2015 Unsung Hero advocates for the poor and homeless

Many issues confronting the poor and low-income could be resolved by solving the greatest problem of all, that of hunger, a longtime advocate said shortly after being recognized for her volunteer efforts.

homeless coalition

 

Cathy Brechtelsbauer, South Dakota’s volunteer coordinator for Bread for the World, received the Unsung Hero Award from the Sioux Empire Homeless Coalition on Thursday. The annual award honors those working to combat homelessness and poverty but are not in the spotlight, said SEHC vice president Traci Jensen.

 

 

 

“Normally, they don’t get recognition,” Jensen said of the four nominees for the award. “We know how important their mission is out in the community.”

According to her nomination, which was submitted by several caseworkers with Minnehaha County Human Services, Brechtelsbauer “advocates on all levels (national, state, local) for our most vulnerable populations.” Brechtelsbauer is particularly vocal on policy issues such as health care, the minimum wage, city transit and an increase in sales tax.

“The main thing that stands out is her drive to raise Food Stamps/SNAP income guidelines and minimum wage (living wages),” the nominators said.

Also nominated for the award were Jodi Alsobrook, described in her nomination as “a gift, a blessing and a guiding light in the darkness for many of her patients”; Randi Helder, “a rare, special find in the large amount of hours that she volunteers” at Center of Hope, and Carol Yarrow, who visits Arena Motel weekly providing “everything from milk to diapers and all that is in between.”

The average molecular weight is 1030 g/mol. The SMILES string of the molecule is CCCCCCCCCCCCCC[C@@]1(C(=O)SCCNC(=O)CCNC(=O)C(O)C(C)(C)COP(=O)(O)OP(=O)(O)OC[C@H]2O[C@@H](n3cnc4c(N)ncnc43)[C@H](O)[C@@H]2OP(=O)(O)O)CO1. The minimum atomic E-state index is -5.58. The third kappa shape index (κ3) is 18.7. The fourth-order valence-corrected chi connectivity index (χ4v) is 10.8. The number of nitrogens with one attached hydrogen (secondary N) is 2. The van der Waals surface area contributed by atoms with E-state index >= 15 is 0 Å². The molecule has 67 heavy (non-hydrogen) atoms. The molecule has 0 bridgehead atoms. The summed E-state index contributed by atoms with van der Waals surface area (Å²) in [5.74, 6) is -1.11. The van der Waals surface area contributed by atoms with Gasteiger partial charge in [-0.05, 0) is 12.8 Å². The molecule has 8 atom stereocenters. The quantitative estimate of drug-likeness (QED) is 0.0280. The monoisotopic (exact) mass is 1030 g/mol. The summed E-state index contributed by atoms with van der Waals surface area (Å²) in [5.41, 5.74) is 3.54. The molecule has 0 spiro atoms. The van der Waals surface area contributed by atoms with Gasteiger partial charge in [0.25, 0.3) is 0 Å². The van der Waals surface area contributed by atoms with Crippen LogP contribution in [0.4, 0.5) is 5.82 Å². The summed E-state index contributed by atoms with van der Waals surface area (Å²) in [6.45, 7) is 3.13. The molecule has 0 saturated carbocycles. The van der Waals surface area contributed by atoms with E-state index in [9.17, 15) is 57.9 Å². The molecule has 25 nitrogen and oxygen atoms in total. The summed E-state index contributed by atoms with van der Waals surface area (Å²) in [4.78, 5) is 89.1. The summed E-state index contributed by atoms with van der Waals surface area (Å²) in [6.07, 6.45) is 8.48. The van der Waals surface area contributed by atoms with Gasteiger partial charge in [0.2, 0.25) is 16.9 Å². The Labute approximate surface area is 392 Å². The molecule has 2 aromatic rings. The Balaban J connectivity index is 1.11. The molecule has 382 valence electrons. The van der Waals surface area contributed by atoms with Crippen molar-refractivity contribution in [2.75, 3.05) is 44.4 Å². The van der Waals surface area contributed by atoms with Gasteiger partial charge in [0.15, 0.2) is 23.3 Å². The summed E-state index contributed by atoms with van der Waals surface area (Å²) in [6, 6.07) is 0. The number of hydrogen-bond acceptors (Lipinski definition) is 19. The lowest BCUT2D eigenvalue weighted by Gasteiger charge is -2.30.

“You are all examples to us both as winners and nominators and people we look up to,” said Melanie Bliss, coordinator of the Sioux Empire Homeless Coalition. “(You are the) people doing the direct service to the most fragile citizens in our community. There is no greater calling in the world.”

Like so many other people, Brechtelsbauer said, she wants to end world hunger.

“When you learn there are ways to do that, that’s really energizing. When you learn the world is making progress, that’s exciting,” she said.

Brechtelsbauer, a Sioux Falls native, moved back 29 years ago.

Original post: http://www.argusleader.com/story/news/2015

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